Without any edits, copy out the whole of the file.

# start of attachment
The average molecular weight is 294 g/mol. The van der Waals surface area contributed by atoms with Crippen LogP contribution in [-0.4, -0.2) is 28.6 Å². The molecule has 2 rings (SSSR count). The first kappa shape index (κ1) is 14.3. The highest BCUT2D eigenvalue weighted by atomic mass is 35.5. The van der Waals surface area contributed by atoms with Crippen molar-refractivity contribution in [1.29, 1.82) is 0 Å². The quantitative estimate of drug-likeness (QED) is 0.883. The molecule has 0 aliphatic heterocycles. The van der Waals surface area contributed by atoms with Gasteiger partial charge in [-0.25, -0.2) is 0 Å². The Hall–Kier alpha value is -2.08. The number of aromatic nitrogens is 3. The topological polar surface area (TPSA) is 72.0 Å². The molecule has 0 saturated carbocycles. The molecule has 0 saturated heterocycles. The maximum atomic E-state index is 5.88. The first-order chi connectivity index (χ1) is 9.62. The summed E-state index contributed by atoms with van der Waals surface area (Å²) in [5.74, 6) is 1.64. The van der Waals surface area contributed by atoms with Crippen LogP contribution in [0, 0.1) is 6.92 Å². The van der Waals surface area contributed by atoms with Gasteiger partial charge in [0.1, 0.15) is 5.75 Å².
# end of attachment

The average molecular weight is 294 g/mol. The van der Waals surface area contributed by atoms with Crippen LogP contribution in [-0.4, -0.2) is 28.6 Å². The molecule has 2 rings (SSSR count). The first kappa shape index (κ1) is 14.3. The highest BCUT2D eigenvalue weighted by atomic mass is 35.5. The van der Waals surface area contributed by atoms with Crippen molar-refractivity contribution in [1.29, 1.82) is 0 Å². The quantitative estimate of drug-likeness (QED) is 0.883. The molecule has 0 aliphatic heterocycles. The van der Waals surface area contributed by atoms with Gasteiger partial charge in [-0.25, -0.2) is 0 Å². The Hall–Kier alpha value is -2.08. The number of aromatic nitrogens is 3. The topological polar surface area (TPSA) is 72.0 Å². The molecule has 0 saturated carbocycles. The molecule has 0 saturated heterocycles. The maximum atomic E-state index is 5.88. The first-order chi connectivity index (χ1) is 9.62. The summed E-state index contributed by atoms with van der Waals surface area (Å²) in [5.74, 6) is 1.64. The van der Waals surface area contributed by atoms with Crippen LogP contribution in [0, 0.1) is 6.92 Å². The van der Waals surface area contributed by atoms with Gasteiger partial charge in [0.1, 0.15) is 5.75 Å².